How to opt out of Equifax's rights-stripping arbitration clause


#1

Originally published at: https://boingboing.net/2017/09/10/official-identity-theft.html


#2

I think the discussion around Equifax should be starting with dissolution of the company, shareholder value redirected to restitution for the millions of victims, and jail time for executives. We need to change the climate around this kind of corporate recklessness.


#3

I tried both my and my wife’s SSN and received this:

Based on the information provided, we believe that your personal information was not impacted by this incident.

ETA
After trying a bunch of gibberish, and getting that they are all impacted, I’m thinking that the test is that it will return in the negative (ie- not impacted) only if you have an account and they can verify that it is safe. Anything else will be potentially impacted.

Just a theory, though.


#4

More like EquiFux.


#5

I want a reverse EULA … like a Source Provider License Agreement or some such … that says if you fuck me I get use of a Bosch hammer drill (paid for by the Source) to let me, the End User, knock the Source’s brick and mortar establishments down to the fucking ground.

And I want a free juice.


#6

Explain why again we agree to use FICO score? It’s a secret, proprietary algorithm that no one k ows how they’re actually calculated but everyone’s life is centred around the number it produces.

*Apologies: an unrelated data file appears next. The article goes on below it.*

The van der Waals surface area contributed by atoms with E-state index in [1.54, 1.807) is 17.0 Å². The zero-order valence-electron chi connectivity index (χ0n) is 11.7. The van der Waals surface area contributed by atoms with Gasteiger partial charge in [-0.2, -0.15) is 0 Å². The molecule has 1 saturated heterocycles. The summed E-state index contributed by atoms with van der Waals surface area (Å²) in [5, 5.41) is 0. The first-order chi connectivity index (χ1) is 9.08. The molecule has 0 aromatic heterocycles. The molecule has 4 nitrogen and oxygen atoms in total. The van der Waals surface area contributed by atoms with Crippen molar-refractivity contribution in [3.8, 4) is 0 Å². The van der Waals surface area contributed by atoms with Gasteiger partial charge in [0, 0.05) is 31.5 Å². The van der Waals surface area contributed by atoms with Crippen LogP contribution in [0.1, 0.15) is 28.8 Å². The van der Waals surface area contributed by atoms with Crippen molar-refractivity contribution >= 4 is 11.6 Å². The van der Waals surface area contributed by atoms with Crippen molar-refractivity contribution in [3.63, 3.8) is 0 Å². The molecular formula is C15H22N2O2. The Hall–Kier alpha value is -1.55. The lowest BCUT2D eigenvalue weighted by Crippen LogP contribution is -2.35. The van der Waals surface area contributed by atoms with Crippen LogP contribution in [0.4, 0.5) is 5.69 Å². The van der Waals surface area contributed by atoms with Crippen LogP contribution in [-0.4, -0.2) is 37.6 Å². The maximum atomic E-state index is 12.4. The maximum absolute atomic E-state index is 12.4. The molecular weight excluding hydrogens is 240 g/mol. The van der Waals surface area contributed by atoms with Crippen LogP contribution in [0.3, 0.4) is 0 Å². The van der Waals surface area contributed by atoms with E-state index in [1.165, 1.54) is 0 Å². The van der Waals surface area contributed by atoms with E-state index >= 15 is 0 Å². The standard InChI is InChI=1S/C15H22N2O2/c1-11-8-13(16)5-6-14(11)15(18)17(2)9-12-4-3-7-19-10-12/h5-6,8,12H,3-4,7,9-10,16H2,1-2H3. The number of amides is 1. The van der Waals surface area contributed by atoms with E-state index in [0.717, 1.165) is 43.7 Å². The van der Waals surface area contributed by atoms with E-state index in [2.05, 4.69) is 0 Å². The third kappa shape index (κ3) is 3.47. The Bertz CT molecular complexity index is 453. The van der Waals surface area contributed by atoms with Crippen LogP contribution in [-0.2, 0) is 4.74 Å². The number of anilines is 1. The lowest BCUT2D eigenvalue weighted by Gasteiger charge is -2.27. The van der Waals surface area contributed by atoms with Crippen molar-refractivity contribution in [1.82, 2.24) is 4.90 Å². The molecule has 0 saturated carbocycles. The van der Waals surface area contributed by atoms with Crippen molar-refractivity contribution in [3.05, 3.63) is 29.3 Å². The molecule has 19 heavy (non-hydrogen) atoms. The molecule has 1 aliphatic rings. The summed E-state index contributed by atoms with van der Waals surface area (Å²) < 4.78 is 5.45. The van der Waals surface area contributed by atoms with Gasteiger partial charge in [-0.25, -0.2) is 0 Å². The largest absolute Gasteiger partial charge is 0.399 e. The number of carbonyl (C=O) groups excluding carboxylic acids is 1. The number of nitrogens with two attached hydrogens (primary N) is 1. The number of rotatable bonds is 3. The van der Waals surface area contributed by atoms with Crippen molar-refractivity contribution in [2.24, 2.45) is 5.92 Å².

How about we just publish the FICO algorithm and stop allowing these companies to use them to control our lives? The issue isn’t that the data was stolen, it’s that it’s int-e hands if these companies that only have it because we cowtow to secret algorithms that shouldn’t be in their hands in the first place.

The hackers should get hold of the FICO algorithm and publish that. Then the companies won’t have a product that is exclusively theirs to control us.


#7

FICO isn’t the same as Equifax. They are different companies. FICO is a score of credit worthiness that uses data from the Big Three credit reporting agencies (of which Equifax is the biggest).

Their exact formulas are a trade secret but the general indicators of what is factored into your score and it’s weight is pretty easy to find straight from the source:

As for “why use it?” Well it’s an easy to understand and digest abstract view of lending risk.

The idea of an open source credit worthiness score that is widely trusted is intriguing, but unrealistic.


#8

Longer term, using SSN as a financial security check should be illegal.

Bigger picture, binding arbitration agreement needs to be non-enforceable if it’s hidden in a EULA.

That website was a straight-up scam.


#9

an insecure site for checking whether your own data was breached that produces the same output no matter what name and SSN you input.

Yup, glad I didn’t try using that bullshit.


#10

I should have posted this in the other thread.


#11

FICO sells its credit scoring software to the “big three” reporting agencies. It’s one algorithm, with some parameters that may vary a bit, but running on three different databases, which overlap in the data that they contain. Then there is the “fourth bureau,” a term for all the smaller credit agencies that supplement the primary system, rather than competing with it.